I am pleased to be before the committee as we begin a new Dáil term to discuss a number of important issues in the education sector. First, I join the Chairman in congratulating Deputies Ó Laoghaire and Pádraig O'Sullivan and Senator Flynn and their families. It is a wonderful family time. Best wishes to them all.
I am joined by a number of departmental officials today, including in Kildare House, by Ms Deirdre Shanley, Ms Martina Mannion, Mr. Hubert Loftus, Ms Yvonne Keating and Ms Anne Tansey. In its invitation, the committee set three important topics for discussion today. I look forward to hearing the views of committee members on these topics.
I will turn first to the safe and sustainable reopening of schools. I wish to acknowledge the hard work and commitment of all of the education partners working together with the Department of Education and with public health to ensure our schools could remain operational throughout the Covid-19 pandemic. The safe return and sustained safe reopening of our schools this month has been a key priority across the Government. We are all aware of the adverse consequences of school closures, which impacts on well-being, on learning and on children's social and emotional development.
In recent weeks, the Government approved the implementation of a new Covid learning and supports scheme, CLASS, which will help to mitigate the impact of Covid on students' learning and well-being. This scheme offers additional targeted teaching hours to every primary and post-primary school in the country to support students' learning and well-being in the coming school year. I have introduced this programme to further mitigate the impacts of the loss of learning caused by school closures. This programme is in addition to the supplementary programme in spring 2021 and the significantly expanded summer programme which catered for up to 33,000 students. Overall, more than €100 million has been spent on these measures, in addition to the €639 million which was spent over the last school year to support their operation in a Covid-19 environment.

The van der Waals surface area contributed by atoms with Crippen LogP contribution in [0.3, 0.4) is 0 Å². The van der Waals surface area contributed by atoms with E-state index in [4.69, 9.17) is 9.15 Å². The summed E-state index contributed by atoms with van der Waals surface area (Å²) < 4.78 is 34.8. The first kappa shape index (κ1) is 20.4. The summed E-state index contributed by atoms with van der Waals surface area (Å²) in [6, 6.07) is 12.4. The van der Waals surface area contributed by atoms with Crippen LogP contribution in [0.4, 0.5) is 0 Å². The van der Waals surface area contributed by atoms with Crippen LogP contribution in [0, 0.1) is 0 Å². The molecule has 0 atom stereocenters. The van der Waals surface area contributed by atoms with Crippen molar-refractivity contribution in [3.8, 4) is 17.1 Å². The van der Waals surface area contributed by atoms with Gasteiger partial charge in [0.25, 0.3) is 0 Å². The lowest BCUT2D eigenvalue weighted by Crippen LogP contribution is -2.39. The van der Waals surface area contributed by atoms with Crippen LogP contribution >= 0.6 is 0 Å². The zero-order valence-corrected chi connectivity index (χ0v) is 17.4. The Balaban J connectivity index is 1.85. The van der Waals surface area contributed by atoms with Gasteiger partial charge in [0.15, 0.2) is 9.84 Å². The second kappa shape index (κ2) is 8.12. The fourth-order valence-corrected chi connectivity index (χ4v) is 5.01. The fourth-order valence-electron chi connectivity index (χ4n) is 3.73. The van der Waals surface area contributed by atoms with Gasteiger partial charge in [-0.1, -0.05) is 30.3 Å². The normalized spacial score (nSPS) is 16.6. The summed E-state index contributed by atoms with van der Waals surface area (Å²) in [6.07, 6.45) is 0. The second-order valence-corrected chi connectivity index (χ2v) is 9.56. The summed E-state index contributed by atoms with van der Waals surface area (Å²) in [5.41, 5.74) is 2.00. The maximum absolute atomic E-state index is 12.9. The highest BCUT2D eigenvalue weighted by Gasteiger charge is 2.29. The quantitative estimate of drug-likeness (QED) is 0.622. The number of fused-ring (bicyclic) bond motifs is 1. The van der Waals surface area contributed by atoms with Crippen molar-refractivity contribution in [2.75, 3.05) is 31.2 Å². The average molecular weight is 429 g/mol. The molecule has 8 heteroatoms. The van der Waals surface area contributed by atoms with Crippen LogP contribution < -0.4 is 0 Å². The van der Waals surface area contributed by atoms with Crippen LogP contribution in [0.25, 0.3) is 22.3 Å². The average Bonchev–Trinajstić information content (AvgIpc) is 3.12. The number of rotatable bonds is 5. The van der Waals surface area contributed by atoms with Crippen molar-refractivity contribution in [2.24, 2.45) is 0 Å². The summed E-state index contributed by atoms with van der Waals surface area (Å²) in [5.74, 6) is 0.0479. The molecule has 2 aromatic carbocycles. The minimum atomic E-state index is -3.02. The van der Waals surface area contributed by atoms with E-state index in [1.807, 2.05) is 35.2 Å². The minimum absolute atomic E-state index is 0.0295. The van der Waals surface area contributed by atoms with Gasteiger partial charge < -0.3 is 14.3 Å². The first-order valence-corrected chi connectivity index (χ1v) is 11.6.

The Minister of State and I are particularly pleased to be bringing this initiative.
Throughout the pandemic, the Department of Education has worked intensively with public health professionals from across the health sector and the HSE to support schools. We have been guided by their expertise in all we have done. In advance of reopening, and indeed since schools have reopened, these experts have reviewed the measures put in place to ensure safe operation of schools, and they are satisfied these infection prevention and control measures, when implemented correctly and adhered to, will continue to keep the school community safe.
These measures range from the reconfiguration of classrooms and other school spaces to support physical distancing to significant additional funding for additional cleaning and hygiene measures, as well as more than 1,080 additional teaching posts to ensure appropriate distancing can be put in place. Funding has also been made available for additional administrative leave days for principals and to provide for substitution arrangements.
The Department of Education has also issued updated advice to schools on good ventilation practices. For this new school year we are providing schools with CO2 monitors. These monitors will help to guide schools about when they need to open or close their windows to increase the ventilation. Some 25,000 CO2 monitors have been delivered to schools this week, and 96% of primary schools, including all special schools, have received their full allocation of CO2 monitors. Every post-primary school has received a minimum of ten CO2 monitors.